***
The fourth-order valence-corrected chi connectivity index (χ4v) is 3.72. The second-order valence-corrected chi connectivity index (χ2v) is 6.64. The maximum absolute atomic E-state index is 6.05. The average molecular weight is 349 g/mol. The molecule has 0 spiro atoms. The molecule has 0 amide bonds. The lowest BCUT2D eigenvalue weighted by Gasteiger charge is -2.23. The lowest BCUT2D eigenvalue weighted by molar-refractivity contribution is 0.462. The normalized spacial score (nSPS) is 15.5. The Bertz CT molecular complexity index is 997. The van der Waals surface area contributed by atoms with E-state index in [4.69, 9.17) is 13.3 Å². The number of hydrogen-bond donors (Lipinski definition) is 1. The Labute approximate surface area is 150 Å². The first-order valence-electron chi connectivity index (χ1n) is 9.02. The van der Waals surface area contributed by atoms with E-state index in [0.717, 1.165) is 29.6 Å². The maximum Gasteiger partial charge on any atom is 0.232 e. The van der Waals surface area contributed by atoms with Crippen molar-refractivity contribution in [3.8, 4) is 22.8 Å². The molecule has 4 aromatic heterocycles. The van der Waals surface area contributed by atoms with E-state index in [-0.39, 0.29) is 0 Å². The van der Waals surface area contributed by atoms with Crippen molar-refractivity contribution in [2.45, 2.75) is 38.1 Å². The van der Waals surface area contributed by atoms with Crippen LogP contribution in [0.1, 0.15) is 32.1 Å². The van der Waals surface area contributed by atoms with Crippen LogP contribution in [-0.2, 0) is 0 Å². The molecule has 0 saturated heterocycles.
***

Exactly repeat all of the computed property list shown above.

The fourth-order valence-corrected chi connectivity index (χ4v) is 3.72. The second-order valence-corrected chi connectivity index (χ2v) is 6.64. The maximum absolute atomic E-state index is 6.05. The average molecular weight is 349 g/mol. The molecule has 0 spiro atoms. The molecule has 0 amide bonds. The lowest BCUT2D eigenvalue weighted by Gasteiger charge is -2.23. The lowest BCUT2D eigenvalue weighted by molar-refractivity contribution is 0.462. The normalized spacial score (nSPS) is 15.5. The Bertz CT molecular complexity index is 997. The van der Waals surface area contributed by atoms with E-state index in [4.69, 9.17) is 13.3 Å². The number of hydrogen-bond donors (Lipinski definition) is 1. The Labute approximate surface area is 150 Å². The first-order valence-electron chi connectivity index (χ1n) is 9.02. The van der Waals surface area contributed by atoms with E-state index in [0.717, 1.165) is 29.6 Å². The maximum Gasteiger partial charge on any atom is 0.232 e. The van der Waals surface area contributed by atoms with Crippen molar-refractivity contribution in [3.8, 4) is 22.8 Å². The molecule has 4 aromatic heterocycles. The van der Waals surface area contributed by atoms with E-state index in [-0.39, 0.29) is 0 Å². The van der Waals surface area contributed by atoms with Crippen molar-refractivity contribution in [2.45, 2.75) is 38.1 Å². The van der Waals surface area contributed by atoms with Crippen LogP contribution in [0.1, 0.15) is 32.1 Å². The van der Waals surface area contributed by atoms with Crippen LogP contribution in [-0.2, 0) is 0 Å². The molecule has 0 saturated heterocycles.